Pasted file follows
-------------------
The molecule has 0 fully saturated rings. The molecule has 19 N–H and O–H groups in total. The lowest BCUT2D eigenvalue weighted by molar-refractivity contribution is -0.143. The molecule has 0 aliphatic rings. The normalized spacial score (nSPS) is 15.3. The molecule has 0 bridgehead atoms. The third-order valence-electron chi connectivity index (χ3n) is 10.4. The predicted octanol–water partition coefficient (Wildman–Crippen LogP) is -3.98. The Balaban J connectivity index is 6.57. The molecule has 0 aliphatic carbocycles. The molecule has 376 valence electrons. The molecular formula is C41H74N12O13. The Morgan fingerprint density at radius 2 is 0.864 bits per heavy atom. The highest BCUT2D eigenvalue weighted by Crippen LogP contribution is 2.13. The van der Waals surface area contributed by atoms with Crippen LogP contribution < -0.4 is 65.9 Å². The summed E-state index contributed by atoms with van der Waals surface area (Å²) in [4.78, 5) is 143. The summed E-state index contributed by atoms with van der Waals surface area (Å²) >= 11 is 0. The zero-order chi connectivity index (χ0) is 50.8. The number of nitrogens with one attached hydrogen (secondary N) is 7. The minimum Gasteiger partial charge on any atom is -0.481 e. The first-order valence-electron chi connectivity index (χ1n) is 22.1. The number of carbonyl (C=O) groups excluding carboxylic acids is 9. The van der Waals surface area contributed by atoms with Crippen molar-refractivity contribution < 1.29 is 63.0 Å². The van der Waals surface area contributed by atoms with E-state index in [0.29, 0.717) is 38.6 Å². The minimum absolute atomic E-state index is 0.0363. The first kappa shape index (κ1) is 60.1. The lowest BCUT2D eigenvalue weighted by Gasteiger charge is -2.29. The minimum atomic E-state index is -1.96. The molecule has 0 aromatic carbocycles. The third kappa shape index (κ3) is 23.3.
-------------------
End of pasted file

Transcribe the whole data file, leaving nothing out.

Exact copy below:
The molecule has 0 fully saturated rings. The molecule has 19 N–H and O–H groups in total. The lowest BCUT2D eigenvalue weighted by molar-refractivity contribution is -0.143. The molecule has 0 aliphatic rings. The normalized spacial score (nSPS) is 15.3. The molecule has 0 bridgehead atoms. The third-order valence-electron chi connectivity index (χ3n) is 10.4. The predicted octanol–water partition coefficient (Wildman–Crippen LogP) is -3.98. The Balaban J connectivity index is 6.57. The molecule has 0 aliphatic carbocycles. The molecule has 376 valence electrons. The molecular formula is C41H74N12O13. The Morgan fingerprint density at radius 2 is 0.864 bits per heavy atom. The highest BCUT2D eigenvalue weighted by Crippen LogP contribution is 2.13. The van der Waals surface area contributed by atoms with Crippen LogP contribution < -0.4 is 65.9 Å². The summed E-state index contributed by atoms with van der Waals surface area (Å²) in [4.78, 5) is 143. The summed E-state index contributed by atoms with van der Waals surface area (Å²) >= 11 is 0. The zero-order chi connectivity index (χ0) is 50.8. The number of nitrogens with one attached hydrogen (secondary N) is 7. The minimum Gasteiger partial charge on any atom is -0.481 e. The first-order valence-electron chi connectivity index (χ1n) is 22.1. The number of carbonyl (C=O) groups excluding carboxylic acids is 9. The van der Waals surface area contributed by atoms with Crippen molar-refractivity contribution < 1.29 is 63.0 Å². The van der Waals surface area contributed by atoms with E-state index in [0.29, 0.717) is 38.6 Å². The minimum absolute atomic E-state index is 0.0363. The first kappa shape index (κ1) is 60.1. The lowest BCUT2D eigenvalue weighted by Gasteiger charge is -2.29. The minimum atomic E-state index is -1.96. The molecule has 0 aromatic carbocycles. The third kappa shape index (κ3) is 23.3.